Normally, it caries seven million passengers daily. But Hurricane Irene has got the better of New York’s subway system. It has ground to a halt like the city itself as the killer storm approaches.
Our correspondent Anna Bressanin says the total shutdown of public transport in New York is unprecedented.
Don’t expect to see a Broadway show this weekend. No one is treading the boards. And forget flying into the Big Apple, with airports closing and thousands of flights cancelled.
For the first time, mandatory evacuation notices have been issued in the city, with 370,000 residents ordered to leave their homes in low-lying areas.
The atmosphere for some native New Yorkers is almost surreal.
“Trains, buses not running, the whole place shut down,” said one man, loading his car. “I have lived here my whole life and this is the first time I have ever seen anything like this.”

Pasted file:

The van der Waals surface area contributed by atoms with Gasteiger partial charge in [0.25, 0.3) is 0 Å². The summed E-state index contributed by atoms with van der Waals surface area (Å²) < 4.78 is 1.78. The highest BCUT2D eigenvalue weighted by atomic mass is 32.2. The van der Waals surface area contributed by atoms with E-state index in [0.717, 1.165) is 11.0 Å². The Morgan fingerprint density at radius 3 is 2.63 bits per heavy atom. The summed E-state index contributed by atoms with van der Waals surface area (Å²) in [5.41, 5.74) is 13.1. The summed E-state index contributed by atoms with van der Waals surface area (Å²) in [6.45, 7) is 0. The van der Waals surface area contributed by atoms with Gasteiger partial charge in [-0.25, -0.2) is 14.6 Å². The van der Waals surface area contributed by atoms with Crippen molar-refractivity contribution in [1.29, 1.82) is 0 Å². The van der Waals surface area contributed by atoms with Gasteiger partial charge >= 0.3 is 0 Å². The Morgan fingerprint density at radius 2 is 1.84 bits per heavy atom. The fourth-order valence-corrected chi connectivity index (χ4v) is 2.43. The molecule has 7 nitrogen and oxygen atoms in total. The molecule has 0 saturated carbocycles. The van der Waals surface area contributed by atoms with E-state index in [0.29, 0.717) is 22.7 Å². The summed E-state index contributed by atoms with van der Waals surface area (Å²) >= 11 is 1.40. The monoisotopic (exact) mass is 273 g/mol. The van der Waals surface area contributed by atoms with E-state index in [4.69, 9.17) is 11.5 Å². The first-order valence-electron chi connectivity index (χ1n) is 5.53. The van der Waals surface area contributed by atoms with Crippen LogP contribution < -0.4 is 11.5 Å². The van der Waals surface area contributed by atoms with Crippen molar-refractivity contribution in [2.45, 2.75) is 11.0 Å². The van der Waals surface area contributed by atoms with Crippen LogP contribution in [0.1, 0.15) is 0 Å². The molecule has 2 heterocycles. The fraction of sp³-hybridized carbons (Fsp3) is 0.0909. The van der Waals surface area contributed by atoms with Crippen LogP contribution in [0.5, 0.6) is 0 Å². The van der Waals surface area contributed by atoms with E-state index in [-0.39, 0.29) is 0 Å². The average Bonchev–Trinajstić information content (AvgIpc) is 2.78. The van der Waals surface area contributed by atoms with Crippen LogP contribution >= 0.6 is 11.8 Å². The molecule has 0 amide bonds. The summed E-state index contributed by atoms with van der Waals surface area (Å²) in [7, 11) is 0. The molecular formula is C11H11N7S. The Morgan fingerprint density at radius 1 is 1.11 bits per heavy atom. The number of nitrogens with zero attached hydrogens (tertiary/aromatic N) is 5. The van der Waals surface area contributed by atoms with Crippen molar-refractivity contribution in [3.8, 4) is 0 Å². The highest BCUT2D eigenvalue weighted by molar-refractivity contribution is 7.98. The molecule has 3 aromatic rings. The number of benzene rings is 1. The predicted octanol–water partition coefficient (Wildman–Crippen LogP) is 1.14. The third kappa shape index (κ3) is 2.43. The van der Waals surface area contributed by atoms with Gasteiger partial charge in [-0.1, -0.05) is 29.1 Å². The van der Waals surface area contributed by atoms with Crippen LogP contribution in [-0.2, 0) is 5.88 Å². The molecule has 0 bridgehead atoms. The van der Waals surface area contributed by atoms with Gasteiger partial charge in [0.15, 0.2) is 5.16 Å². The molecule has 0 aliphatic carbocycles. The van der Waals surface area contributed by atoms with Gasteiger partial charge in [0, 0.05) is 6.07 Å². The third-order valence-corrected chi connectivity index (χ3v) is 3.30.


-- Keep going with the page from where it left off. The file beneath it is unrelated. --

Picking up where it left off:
Emergency centres opened for those not taking refuge with family or friends although reports suggest many people ignored the evacuation order.
Whatever the warnings, New York remains the city that never sleeps. One public hall offered festive residents a ‘Storm of the Century Fallout Shelter Party’ at 10pm.